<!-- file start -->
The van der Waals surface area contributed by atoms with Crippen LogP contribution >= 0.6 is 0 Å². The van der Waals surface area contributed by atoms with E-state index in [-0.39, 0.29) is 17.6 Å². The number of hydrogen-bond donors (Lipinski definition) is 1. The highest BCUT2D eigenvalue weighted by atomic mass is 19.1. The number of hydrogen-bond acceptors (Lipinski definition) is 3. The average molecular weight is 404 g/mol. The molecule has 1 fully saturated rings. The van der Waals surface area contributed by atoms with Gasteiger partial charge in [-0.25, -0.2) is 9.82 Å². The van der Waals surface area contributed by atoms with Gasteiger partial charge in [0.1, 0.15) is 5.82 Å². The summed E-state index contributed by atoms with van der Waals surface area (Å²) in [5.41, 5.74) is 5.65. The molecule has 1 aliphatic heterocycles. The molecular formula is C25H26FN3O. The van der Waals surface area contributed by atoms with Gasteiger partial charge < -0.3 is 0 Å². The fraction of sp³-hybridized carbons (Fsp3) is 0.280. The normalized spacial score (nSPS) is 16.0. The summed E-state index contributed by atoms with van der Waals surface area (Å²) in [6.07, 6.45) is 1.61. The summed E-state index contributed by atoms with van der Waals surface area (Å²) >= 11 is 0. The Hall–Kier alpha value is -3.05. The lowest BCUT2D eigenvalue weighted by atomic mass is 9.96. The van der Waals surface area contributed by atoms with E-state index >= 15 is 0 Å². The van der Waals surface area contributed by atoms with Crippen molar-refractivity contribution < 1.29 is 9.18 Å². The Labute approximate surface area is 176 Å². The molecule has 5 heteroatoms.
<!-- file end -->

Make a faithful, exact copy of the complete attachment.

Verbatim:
The van der Waals surface area contributed by atoms with Crippen LogP contribution >= 0.6 is 0 Å². The van der Waals surface area contributed by atoms with E-state index in [-0.39, 0.29) is 17.6 Å². The number of hydrogen-bond donors (Lipinski definition) is 1. The highest BCUT2D eigenvalue weighted by atomic mass is 19.1. The number of hydrogen-bond acceptors (Lipinski definition) is 3. The average molecular weight is 404 g/mol. The molecule has 1 fully saturated rings. The van der Waals surface area contributed by atoms with Gasteiger partial charge in [-0.25, -0.2) is 9.82 Å². The van der Waals surface area contributed by atoms with Gasteiger partial charge in [0.1, 0.15) is 5.82 Å². The summed E-state index contributed by atoms with van der Waals surface area (Å²) in [5.41, 5.74) is 5.65. The molecule has 1 aliphatic heterocycles. The molecular formula is C25H26FN3O. The van der Waals surface area contributed by atoms with Gasteiger partial charge < -0.3 is 0 Å². The fraction of sp³-hybridized carbons (Fsp3) is 0.280. The normalized spacial score (nSPS) is 16.0. The summed E-state index contributed by atoms with van der Waals surface area (Å²) in [6.07, 6.45) is 1.61. The summed E-state index contributed by atoms with van der Waals surface area (Å²) >= 11 is 0. The Hall–Kier alpha value is -3.05. The lowest BCUT2D eigenvalue weighted by atomic mass is 9.96. The van der Waals surface area contributed by atoms with E-state index >= 15 is 0 Å². The van der Waals surface area contributed by atoms with Crippen molar-refractivity contribution < 1.29 is 9.18 Å². The Labute approximate surface area is 176 Å². The molecule has 5 heteroatoms.